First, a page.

Facebook is biased. There’s no ‘dislike’ button. It’s all so affirming and positive. And being who I am, I get a perverse sense of satisfaction from saying something negative or inappropriate on Facebook simply because it’s not allowed. I usually get admonished for it. Invariably by the wife of a former colleague. But most of us thrive on the positivity we receive from posting the latest picture of ourselves or our kids. We feel good about ourselves because others have rated us and indicated that they have with a ‘thumbs up’. That sort of approach to life encourages us to make assessments of who we are by what others make of us. For example, if my personal blog receives thousands of hits, I can feel very influential. It doesn’t. And I don’t. And if my picture receives hundreds of ‘likes’ then I can approach the day with a spring in my step. I rank myself through the lens of others’ approval. When I get it, I’m fine. When I don’t, I’m not. It can encourage horizontal comparison. I know people who refuse to use Facebook because of FOMO; the fear of missing out. They’re worried that they’ll spend the time wondering why they’ve not been invited to a party, or why they weren’t at the event where all the happy, smiley people are pictured drinking cocktails. Tim Chester puts it this way,

I am defined by other people’s gaze, what they make of my face. The Bible calls that the fear of man. Our overriding concern should be what God thinks of me. But instead my concern is what other users of social media think of me. It is their approval that matters.

4. Facebook allows me to be satisfied with shallow relationships

At the last count, I think I have 761 friends. That’s nonsense.  Inevitably with most of those people I have nothing more than a superficial acquaintance. They’re not my friends, though we’re almost always friendly. But by not having to live with the limitations of a body which places me in one place at one time, social media allows me to have access to all of my friends all of the time. But those friendships are usually superficial, unlike the real face to face ones. And the danger is that if I spend all my time online interacting with my online friends, I won’t form the deep kinds of friendships that we need as human beings. Chester speaking timely wisdom once again,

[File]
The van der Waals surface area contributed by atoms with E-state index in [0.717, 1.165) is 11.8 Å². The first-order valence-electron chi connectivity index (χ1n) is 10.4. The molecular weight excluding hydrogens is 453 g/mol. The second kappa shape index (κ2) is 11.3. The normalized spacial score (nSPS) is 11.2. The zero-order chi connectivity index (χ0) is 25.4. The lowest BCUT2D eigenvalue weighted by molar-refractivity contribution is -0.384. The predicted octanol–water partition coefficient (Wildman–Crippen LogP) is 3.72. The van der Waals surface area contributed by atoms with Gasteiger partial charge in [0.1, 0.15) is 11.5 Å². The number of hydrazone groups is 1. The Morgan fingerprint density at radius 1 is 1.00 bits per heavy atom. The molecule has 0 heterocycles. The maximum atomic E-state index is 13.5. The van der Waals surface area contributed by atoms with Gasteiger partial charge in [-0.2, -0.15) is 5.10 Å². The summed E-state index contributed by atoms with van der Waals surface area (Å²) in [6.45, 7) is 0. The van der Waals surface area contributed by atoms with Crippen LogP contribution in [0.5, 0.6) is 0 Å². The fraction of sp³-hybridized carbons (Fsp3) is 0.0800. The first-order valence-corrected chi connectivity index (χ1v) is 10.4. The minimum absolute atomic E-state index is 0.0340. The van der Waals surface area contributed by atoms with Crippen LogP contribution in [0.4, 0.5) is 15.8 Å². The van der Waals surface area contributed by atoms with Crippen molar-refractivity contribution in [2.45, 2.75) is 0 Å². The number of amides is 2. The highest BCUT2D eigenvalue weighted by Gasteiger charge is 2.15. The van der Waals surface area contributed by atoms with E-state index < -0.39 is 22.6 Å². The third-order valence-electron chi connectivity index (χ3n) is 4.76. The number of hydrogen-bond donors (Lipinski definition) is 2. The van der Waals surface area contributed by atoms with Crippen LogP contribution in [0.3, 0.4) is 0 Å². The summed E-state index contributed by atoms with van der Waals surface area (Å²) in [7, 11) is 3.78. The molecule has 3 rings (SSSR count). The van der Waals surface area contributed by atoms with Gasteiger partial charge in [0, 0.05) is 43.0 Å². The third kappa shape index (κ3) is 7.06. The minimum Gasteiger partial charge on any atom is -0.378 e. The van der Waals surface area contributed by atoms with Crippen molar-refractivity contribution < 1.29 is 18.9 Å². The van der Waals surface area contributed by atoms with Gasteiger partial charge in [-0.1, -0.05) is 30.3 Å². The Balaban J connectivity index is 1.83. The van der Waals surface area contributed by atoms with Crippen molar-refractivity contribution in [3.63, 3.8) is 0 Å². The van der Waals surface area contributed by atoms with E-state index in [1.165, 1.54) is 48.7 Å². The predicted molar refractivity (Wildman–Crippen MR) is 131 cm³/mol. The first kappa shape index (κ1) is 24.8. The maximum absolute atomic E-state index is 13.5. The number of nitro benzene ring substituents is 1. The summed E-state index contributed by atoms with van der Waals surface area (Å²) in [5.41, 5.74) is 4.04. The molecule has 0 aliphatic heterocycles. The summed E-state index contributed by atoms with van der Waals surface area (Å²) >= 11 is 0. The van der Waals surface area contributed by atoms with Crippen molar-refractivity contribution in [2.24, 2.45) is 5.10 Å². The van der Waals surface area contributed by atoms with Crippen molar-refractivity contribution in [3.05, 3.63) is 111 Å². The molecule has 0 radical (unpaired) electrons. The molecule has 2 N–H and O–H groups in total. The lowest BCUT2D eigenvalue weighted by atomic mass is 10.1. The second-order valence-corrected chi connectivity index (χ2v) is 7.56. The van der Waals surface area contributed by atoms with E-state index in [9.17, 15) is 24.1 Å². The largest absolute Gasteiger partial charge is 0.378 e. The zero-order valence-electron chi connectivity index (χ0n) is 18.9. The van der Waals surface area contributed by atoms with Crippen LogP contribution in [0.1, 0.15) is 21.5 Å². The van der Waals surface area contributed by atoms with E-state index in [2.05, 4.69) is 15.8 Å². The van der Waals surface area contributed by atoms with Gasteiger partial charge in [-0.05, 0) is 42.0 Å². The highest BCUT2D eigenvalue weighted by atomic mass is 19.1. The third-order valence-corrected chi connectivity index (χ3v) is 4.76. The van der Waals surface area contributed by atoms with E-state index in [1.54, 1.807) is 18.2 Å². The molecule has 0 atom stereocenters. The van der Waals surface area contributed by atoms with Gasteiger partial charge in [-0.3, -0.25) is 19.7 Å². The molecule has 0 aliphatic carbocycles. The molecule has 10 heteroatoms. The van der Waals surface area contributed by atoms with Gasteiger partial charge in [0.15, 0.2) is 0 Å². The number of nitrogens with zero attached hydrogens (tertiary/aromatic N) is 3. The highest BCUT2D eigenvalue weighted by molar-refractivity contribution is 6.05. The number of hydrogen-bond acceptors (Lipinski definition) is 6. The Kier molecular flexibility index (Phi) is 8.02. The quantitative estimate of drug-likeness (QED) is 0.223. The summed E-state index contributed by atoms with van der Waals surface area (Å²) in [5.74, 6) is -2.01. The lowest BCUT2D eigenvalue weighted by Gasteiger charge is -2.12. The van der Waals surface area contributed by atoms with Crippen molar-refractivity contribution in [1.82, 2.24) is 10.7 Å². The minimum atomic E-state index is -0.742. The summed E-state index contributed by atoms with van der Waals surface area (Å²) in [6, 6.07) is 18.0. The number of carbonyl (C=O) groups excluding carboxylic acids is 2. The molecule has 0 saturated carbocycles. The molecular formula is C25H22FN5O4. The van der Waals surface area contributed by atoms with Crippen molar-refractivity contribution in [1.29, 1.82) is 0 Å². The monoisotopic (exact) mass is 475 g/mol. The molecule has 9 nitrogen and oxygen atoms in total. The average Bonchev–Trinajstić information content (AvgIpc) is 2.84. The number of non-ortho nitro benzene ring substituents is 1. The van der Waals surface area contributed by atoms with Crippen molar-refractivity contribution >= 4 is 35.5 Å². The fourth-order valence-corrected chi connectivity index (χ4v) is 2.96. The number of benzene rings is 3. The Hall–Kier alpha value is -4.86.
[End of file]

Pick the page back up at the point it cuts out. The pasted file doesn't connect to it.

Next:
Your idolatries, your selfishness, your struggles are never seen. Instead a lot of people get the sanitized version of you. Moreover most of us praise in public and rebuke in private. So, because Facebook is a public medium, people are generally going to make positive comments. Challenges to our behaviour are left unsaid. Facebook is a place to hide from real relationships.

5. Facebook allows me to escape to a less demanding world

In the real world, people make demands on me, my time, my resources and so on. But not online. My disembodied life online is a far less demanding place to inhabit than the real world. And so it’s tempting to run away and escape to an easier life for a few hours a day. But all I’m doing is temporarily suspending reality. Soooner or later I’ll need to come back to the real world. Tim Chester issued this challenge,

‘Men should be taking responsibility in their homes, workplaces, churches or neighbourhoods. But many young men today are spending hours on their Xbox and never really growing up. There is nothing intrinsically wrong with computer games. But many of us are playing with toys when we could be taking risks for Christ’s kingdom or leading the way in new gospel initiatives. Our culture encourages men not to grow up. It says: ‘Think of yourself as ten years younger than you are and you will be happy’. So men are spending evenings playing Halo when they could be serving in their youth group or moving into a needy area to serve Christ. They are opting for the pseudo-machismo of the virtual warrior rather than risk becoming warriors in the real spiritual battle’

I could spend ages preeening my Facebook profile so that I look good to my online friends. Or I could spend some time in the company of my friends doing good. But the better option of the two requires more effort. And self sacrifice hurts.

There you go. Five reasons to be careful about what and why you post on your Facbook account. And before you say it, I am aware of the irony of promoting this blog on Facebook!